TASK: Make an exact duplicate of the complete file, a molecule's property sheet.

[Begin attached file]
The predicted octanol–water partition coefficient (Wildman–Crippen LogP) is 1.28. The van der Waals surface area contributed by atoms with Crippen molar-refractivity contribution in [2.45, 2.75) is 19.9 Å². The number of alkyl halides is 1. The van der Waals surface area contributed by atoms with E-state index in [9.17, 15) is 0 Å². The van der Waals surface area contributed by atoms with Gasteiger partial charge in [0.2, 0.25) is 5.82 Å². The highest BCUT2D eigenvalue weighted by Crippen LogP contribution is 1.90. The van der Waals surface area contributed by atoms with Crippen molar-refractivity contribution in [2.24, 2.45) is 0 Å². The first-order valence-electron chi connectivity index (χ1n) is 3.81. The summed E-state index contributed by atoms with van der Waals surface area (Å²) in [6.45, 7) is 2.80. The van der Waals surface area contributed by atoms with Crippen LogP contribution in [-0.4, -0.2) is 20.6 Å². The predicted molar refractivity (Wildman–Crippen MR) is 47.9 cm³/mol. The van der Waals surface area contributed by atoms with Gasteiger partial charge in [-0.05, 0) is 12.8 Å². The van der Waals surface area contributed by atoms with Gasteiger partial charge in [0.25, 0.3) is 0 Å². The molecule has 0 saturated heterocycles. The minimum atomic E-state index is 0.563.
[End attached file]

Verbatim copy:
The predicted octanol–water partition coefficient (Wildman–Crippen LogP) is 1.28. The van der Waals surface area contributed by atoms with Crippen molar-refractivity contribution in [2.45, 2.75) is 19.9 Å². The number of alkyl halides is 1. The van der Waals surface area contributed by atoms with E-state index in [9.17, 15) is 0 Å². The van der Waals surface area contributed by atoms with Gasteiger partial charge in [0.2, 0.25) is 5.82 Å². The highest BCUT2D eigenvalue weighted by Crippen LogP contribution is 1.90. The van der Waals surface area contributed by atoms with Crippen molar-refractivity contribution in [2.24, 2.45) is 0 Å². The first-order valence-electron chi connectivity index (χ1n) is 3.81. The summed E-state index contributed by atoms with van der Waals surface area (Å²) in [6.45, 7) is 2.80. The van der Waals surface area contributed by atoms with Crippen LogP contribution in [-0.4, -0.2) is 20.6 Å². The predicted molar refractivity (Wildman–Crippen MR) is 47.9 cm³/mol. The van der Waals surface area contributed by atoms with Gasteiger partial charge in [-0.05, 0) is 12.8 Å². The van der Waals surface area contributed by atoms with Gasteiger partial charge in [0.25, 0.3) is 0 Å². The molecule has 0 saturated heterocycles. The minimum atomic E-state index is 0.563.